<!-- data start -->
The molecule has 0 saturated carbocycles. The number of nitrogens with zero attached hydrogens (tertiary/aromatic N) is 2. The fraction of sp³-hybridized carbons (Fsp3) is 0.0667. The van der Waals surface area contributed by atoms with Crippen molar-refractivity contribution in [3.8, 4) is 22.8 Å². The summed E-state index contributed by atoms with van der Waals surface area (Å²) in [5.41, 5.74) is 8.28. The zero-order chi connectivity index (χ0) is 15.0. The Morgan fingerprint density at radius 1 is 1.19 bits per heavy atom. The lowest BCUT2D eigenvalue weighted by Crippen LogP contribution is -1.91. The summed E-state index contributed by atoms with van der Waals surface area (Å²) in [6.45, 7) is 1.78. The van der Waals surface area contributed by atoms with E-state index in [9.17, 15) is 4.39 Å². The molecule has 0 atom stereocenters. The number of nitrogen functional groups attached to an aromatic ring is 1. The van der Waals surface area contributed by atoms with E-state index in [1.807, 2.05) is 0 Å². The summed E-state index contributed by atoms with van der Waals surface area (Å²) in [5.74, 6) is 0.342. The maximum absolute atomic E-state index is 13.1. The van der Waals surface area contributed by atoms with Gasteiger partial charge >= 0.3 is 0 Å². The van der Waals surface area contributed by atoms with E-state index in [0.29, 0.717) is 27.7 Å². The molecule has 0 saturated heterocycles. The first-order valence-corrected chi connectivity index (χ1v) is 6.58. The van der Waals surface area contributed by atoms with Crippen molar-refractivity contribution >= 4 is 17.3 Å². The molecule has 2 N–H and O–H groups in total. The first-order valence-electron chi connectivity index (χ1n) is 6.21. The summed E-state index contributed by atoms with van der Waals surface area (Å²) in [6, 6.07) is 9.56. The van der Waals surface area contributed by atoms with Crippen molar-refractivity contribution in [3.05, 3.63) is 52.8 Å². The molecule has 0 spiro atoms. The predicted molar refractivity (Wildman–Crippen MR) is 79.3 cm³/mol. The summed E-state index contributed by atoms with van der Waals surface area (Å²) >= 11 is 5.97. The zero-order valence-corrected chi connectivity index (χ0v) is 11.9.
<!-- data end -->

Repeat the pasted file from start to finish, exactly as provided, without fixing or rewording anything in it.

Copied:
The molecule has 0 saturated carbocycles. The number of nitrogens with zero attached hydrogens (tertiary/aromatic N) is 2. The fraction of sp³-hybridized carbons (Fsp3) is 0.0667. The van der Waals surface area contributed by atoms with Crippen molar-refractivity contribution in [3.8, 4) is 22.8 Å². The summed E-state index contributed by atoms with van der Waals surface area (Å²) in [5.41, 5.74) is 8.28. The zero-order chi connectivity index (χ0) is 15.0. The Morgan fingerprint density at radius 1 is 1.19 bits per heavy atom. The lowest BCUT2D eigenvalue weighted by Crippen LogP contribution is -1.91. The summed E-state index contributed by atoms with van der Waals surface area (Å²) in [6.45, 7) is 1.78. The van der Waals surface area contributed by atoms with E-state index in [9.17, 15) is 4.39 Å². The molecule has 0 atom stereocenters. The number of nitrogen functional groups attached to an aromatic ring is 1. The van der Waals surface area contributed by atoms with E-state index in [1.807, 2.05) is 0 Å². The summed E-state index contributed by atoms with van der Waals surface area (Å²) in [5.74, 6) is 0.342. The maximum absolute atomic E-state index is 13.1. The van der Waals surface area contributed by atoms with Gasteiger partial charge >= 0.3 is 0 Å². The van der Waals surface area contributed by atoms with E-state index in [0.29, 0.717) is 27.7 Å². The molecule has 0 saturated heterocycles. The first-order valence-corrected chi connectivity index (χ1v) is 6.58. The van der Waals surface area contributed by atoms with Crippen molar-refractivity contribution >= 4 is 17.3 Å². The molecule has 2 N–H and O–H groups in total. The first-order valence-electron chi connectivity index (χ1n) is 6.21. The summed E-state index contributed by atoms with van der Waals surface area (Å²) in [6, 6.07) is 9.56. The van der Waals surface area contributed by atoms with Crippen molar-refractivity contribution in [3.05, 3.63) is 52.8 Å². The molecule has 0 spiro atoms. The predicted molar refractivity (Wildman–Crippen MR) is 79.3 cm³/mol. The summed E-state index contributed by atoms with van der Waals surface area (Å²) >= 11 is 5.97. The zero-order valence-corrected chi connectivity index (χ0v) is 11.9.